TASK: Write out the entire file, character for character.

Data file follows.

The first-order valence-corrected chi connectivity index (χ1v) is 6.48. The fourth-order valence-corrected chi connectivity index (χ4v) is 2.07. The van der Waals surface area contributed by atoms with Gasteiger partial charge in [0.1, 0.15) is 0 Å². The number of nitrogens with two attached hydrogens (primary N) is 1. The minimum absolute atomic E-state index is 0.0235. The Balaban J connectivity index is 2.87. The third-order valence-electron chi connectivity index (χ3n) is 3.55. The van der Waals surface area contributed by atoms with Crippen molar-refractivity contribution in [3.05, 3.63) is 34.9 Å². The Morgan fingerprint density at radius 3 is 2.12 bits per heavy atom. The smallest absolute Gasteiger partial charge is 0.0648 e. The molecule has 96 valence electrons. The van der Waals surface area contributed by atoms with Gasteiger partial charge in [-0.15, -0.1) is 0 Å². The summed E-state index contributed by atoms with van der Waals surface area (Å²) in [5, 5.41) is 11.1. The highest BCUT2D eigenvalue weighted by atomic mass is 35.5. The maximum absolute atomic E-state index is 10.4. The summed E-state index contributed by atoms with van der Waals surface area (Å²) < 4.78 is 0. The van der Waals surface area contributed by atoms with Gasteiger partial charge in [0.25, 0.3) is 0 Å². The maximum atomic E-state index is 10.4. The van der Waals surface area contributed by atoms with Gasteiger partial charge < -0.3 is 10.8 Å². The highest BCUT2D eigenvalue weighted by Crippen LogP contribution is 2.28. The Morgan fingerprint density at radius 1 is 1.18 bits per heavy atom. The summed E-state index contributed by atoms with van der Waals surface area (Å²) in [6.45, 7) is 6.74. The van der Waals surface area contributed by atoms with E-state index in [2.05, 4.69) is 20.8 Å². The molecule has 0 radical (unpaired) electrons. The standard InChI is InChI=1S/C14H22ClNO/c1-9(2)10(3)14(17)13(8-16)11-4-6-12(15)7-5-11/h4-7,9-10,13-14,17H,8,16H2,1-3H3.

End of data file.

The first-order valence-corrected chi connectivity index (χ1v) is 6.48. The fourth-order valence-corrected chi connectivity index (χ4v) is 2.07. The van der Waals surface area contributed by atoms with Gasteiger partial charge in [0.1, 0.15) is 0 Å². The number of nitrogens with two attached hydrogens (primary N) is 1. The minimum absolute atomic E-state index is 0.0235. The Balaban J connectivity index is 2.87. The third-order valence-electron chi connectivity index (χ3n) is 3.55. The van der Waals surface area contributed by atoms with Crippen molar-refractivity contribution in [3.05, 3.63) is 34.9 Å². The Morgan fingerprint density at radius 3 is 2.12 bits per heavy atom. The smallest absolute Gasteiger partial charge is 0.0648 e. The molecule has 96 valence electrons. The van der Waals surface area contributed by atoms with Gasteiger partial charge in [-0.15, -0.1) is 0 Å². The summed E-state index contributed by atoms with van der Waals surface area (Å²) in [5, 5.41) is 11.1. The highest BCUT2D eigenvalue weighted by atomic mass is 35.5. The maximum absolute atomic E-state index is 10.4. The summed E-state index contributed by atoms with van der Waals surface area (Å²) < 4.78 is 0. The van der Waals surface area contributed by atoms with Gasteiger partial charge in [0.25, 0.3) is 0 Å². The maximum atomic E-state index is 10.4. The van der Waals surface area contributed by atoms with Gasteiger partial charge < -0.3 is 10.8 Å². The highest BCUT2D eigenvalue weighted by Crippen LogP contribution is 2.28. The Morgan fingerprint density at radius 1 is 1.18 bits per heavy atom. The summed E-state index contributed by atoms with van der Waals surface area (Å²) in [6.45, 7) is 6.74. The van der Waals surface area contributed by atoms with E-state index in [2.05, 4.69) is 20.8 Å². The molecule has 0 radical (unpaired) electrons. The standard InChI is InChI=1S/C14H22ClNO/c1-9(2)10(3)14(17)13(8-16)11-4-6-12(15)7-5-11/h4-7,9-10,13-14,17H,8,16H2,1-3H3.